A city committee has recommended pursuing Developers Collaborative’s proposal for a homeless services center in Portland. Early designs call for a cafeteria, medical clinics and sleeping space for 200, as well as a walking path, raised garden beds, outdoor sleeping spaces, a stage and a reading area. Contributed / Developers Collaborative

An effort underway to limit the size of new homeless shelters in Portland to 50 beds will not hinder the city’s plans for a 200-bed homeless services center on Riverside Street, city officials say.

Developers Collaborative envisions a large entry space connecting to a 200-seat cafeteria, 7,000 square feet of office and clinic space and sleeping areas for 144 men and 60 women. Contributed / Developers Collaborative

“The committee continues to move this item forward without delay or hindrance. We are going to move it forward in our normal process,” Councilor Spencer Thibodeau, chairperson of the housing and economic development committee, said last week.

“This has been and continues to be a priority for this committee and will continue to be,” Thibodeau said.

The committee May 18 recommended that the city further negotiate land and lease agreements with Developers Collaborative to design and build the facility, which will replace the 30-year-old Oxford Street Shelter.

A group, Portland for Smaller Shelters, hopes to change Portland’s zoning standards to ensure new homeless shelters are open 24 hours a day and have no more than 50 beds. If petitioners collect 1,500 certifiable signatures by July 11, the measure will be placed on the November ballot.

Although he supports the Developers Collaborative plan, Councilor Pious Ali, a member of the housing and economic development committee, said he is worried about how the citizen referendum could impact the proposal.

City Economic Development Director Greg Mitchell said it is still unknown if the referendum will be on the November ballot, and if it is, whether it would pass.

Stephanie Neuts, a Riverton resident and one of the Portland for Smaller Shelters  leaders, said Monday the group is collecting signatures through June 7.

“At that point, we hope to officially count our sheets and have a better idea on where we stand, get the sheets we have notarized and know where we are at moving forward,” she said.

The goal, Mitchell said, is to have the project approved before the referendum, if voters approve it, goes into effect. If the referendum passes, it would take  effect 30 days later, so if the project receives final approval from the planning board 45 days before that date, it would be able to move forward, according to Michael Goldman, associate corporation counsel for the city,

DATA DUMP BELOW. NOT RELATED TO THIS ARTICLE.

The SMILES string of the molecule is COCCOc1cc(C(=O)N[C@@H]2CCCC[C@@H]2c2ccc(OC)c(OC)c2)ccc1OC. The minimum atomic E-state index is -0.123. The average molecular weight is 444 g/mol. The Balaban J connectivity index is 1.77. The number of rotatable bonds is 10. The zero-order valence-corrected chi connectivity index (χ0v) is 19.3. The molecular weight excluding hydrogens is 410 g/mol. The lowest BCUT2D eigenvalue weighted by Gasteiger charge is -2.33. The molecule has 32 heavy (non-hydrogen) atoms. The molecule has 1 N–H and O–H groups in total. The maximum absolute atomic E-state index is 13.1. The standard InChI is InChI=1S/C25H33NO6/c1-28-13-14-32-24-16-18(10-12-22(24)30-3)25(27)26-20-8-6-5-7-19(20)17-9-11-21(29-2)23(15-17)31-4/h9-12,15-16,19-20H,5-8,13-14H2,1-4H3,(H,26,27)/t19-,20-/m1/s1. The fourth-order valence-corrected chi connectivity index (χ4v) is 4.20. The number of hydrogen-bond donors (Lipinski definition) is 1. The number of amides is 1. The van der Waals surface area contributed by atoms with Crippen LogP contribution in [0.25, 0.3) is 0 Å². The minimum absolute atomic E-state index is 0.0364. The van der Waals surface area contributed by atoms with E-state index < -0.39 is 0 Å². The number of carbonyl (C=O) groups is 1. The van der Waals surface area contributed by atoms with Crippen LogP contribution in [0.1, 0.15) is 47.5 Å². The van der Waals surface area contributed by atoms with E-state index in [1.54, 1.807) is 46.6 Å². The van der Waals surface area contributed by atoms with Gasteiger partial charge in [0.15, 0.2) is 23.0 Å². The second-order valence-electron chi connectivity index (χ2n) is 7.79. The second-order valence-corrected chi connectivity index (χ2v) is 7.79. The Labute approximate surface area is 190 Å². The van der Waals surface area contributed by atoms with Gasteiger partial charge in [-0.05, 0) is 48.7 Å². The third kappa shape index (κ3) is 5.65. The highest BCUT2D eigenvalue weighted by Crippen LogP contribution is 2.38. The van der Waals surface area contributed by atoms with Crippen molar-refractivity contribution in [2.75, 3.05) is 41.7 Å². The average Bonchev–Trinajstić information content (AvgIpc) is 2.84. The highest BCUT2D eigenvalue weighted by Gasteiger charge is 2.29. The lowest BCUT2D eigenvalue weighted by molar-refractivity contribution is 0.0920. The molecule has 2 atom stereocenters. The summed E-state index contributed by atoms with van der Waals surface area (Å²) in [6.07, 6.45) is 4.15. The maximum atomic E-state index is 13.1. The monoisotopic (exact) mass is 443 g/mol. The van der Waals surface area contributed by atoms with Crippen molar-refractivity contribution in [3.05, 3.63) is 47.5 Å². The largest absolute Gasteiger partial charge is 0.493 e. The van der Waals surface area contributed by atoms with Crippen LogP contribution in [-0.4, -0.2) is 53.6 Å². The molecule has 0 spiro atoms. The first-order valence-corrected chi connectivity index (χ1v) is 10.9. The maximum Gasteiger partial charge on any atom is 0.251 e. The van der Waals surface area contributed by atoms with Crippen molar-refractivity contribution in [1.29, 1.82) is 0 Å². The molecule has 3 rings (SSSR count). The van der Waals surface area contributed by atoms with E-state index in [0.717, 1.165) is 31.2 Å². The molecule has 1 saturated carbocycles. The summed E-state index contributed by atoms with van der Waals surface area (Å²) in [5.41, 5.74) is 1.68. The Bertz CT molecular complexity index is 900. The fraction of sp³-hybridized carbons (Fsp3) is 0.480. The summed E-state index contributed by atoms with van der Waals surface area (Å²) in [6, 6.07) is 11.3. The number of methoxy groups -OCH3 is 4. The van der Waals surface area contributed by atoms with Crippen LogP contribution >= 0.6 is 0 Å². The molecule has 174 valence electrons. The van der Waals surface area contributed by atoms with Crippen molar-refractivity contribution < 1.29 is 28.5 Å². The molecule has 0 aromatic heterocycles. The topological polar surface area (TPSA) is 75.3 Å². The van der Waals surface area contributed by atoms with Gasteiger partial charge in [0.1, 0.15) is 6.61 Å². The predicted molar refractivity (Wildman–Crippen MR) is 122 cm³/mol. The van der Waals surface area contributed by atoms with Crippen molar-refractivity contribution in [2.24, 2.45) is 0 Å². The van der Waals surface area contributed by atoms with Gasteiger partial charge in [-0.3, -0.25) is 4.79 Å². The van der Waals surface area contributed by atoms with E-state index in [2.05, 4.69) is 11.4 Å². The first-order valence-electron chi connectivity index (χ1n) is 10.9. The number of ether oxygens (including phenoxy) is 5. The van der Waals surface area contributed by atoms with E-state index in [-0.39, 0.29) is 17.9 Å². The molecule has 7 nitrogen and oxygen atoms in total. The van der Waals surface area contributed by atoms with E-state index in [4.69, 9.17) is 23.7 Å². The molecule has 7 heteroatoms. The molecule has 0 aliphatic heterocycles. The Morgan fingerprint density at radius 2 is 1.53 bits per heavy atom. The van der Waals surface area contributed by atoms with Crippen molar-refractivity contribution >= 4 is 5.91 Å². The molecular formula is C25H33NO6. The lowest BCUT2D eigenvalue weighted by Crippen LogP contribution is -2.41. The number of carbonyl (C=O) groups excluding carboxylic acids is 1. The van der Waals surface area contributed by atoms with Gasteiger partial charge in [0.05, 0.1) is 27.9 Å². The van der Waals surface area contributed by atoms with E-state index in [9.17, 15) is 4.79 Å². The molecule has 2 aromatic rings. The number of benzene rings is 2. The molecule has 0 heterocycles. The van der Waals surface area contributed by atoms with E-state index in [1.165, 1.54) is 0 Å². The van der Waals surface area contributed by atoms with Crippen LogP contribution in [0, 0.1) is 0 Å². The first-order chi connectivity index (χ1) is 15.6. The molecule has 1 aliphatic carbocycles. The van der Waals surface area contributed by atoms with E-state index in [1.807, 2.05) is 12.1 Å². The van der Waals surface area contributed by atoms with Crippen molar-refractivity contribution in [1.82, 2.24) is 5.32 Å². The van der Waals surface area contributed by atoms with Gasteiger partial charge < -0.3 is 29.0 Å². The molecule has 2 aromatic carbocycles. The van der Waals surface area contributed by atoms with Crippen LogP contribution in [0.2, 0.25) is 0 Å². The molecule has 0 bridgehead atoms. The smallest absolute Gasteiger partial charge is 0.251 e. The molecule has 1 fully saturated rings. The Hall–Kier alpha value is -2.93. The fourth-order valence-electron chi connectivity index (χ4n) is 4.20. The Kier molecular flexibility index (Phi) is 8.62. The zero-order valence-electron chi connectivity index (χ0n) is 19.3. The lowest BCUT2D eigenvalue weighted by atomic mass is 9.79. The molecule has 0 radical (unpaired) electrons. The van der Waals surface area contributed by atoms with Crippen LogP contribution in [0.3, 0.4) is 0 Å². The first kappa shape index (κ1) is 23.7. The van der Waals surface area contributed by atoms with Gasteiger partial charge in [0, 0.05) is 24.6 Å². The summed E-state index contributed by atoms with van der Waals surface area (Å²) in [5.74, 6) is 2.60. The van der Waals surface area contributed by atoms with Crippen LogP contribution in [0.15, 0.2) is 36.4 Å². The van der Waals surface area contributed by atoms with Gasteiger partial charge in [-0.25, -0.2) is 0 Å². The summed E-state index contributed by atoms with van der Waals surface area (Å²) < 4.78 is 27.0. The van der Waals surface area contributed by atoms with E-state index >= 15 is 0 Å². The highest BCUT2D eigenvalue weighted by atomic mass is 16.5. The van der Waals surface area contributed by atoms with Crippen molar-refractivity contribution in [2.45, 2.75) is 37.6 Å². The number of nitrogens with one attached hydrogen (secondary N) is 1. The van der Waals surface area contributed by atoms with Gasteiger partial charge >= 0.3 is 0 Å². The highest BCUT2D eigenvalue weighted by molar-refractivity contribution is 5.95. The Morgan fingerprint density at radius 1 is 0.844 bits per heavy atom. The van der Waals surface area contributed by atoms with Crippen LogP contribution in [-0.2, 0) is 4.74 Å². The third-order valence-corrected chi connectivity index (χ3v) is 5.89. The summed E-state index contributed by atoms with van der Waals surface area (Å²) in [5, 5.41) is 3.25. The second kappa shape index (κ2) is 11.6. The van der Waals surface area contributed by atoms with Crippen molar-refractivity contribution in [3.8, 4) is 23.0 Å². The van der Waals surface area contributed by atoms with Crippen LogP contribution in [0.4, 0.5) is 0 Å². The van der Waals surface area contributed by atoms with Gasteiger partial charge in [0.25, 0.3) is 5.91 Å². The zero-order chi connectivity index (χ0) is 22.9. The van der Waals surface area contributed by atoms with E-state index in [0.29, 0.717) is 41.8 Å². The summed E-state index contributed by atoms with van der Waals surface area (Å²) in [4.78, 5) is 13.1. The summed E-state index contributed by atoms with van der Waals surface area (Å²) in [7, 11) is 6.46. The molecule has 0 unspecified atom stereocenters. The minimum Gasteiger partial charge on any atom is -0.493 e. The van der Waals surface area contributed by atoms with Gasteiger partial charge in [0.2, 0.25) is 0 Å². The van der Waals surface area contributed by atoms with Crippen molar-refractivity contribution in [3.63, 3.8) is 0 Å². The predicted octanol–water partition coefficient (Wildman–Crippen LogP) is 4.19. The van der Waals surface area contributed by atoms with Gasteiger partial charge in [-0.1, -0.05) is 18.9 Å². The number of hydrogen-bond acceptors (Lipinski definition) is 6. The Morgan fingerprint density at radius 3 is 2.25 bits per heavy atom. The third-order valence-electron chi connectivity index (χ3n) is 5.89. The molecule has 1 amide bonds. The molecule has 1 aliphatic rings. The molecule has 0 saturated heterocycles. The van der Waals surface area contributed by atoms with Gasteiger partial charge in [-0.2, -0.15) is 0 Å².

To meet that timeline, the committee must deliver a negotiated deal with Developers Collaborative to the City Council within the next 45 days, wrap up design work this summer and have the proposal to the planning board for site plan review by fall, Mitchell said. Construction could begin in late 2021 and wrap up by the end of 2023.

The schedule Developers Collaborative proposes is more expedited, with site work beginning in December and construction starting in February 2022 and wrapping up in June 2022. Interior work would take place between March and November 2022, with landscaping in summer 2022, all with the goal of having the city occupy it before the winter of 2022-2023.

The Developers Collaborative proposal was one of three the city received in response to its requests for proposals.

Mitchell said only two of the proposals, from Developers Collaborative and from FD Stonewater were considered because the third, from Fuego LLC, “was a different concept not in line with the (request for proposals) requirements.” The Fuego Blue proposal suggested the town forgo building a homeless services center in favor of more permanent transitional housing.

Mitchell said although both the Developers Collaborative and Stonewater visions were “very solid and well-rounded proposals,” and Stonewater has designed previous homeless shelters, Developers Collaborative  scored higher due to experience on local projects and creative design of the proposed homeless services center.

“I think what is really, truly needed here is experience in the community having public discussions and deliberations and this particular development team has done that previously,” Thibodeau said.

Joey Brunelle, a resident of Kellogg Street, didn’t speak against the recommendation of negotiating further with Developers Collaborative, but was concerned that the development team put together, which includes representatives of Developers Collective, Cianbro, Winston Scott Architects, Gorrill Palmer Consulting Enginners, Aceto Landscaping Architecture, Thornton Tomasetti and Amistad, is comprised of all men.

“I am wondering if some gender diversity on the planning team might be important,” he said.

Cullen Ryan, executive director of Community Housing of Maine, called the design a “gamechanger for the homeless in Portland.”

“This seems to be an excellent proposal,” he said. “I am just thrilled the city is moving forward to create a service center for solving homelessness. I hope that doesn’t get derailed.”

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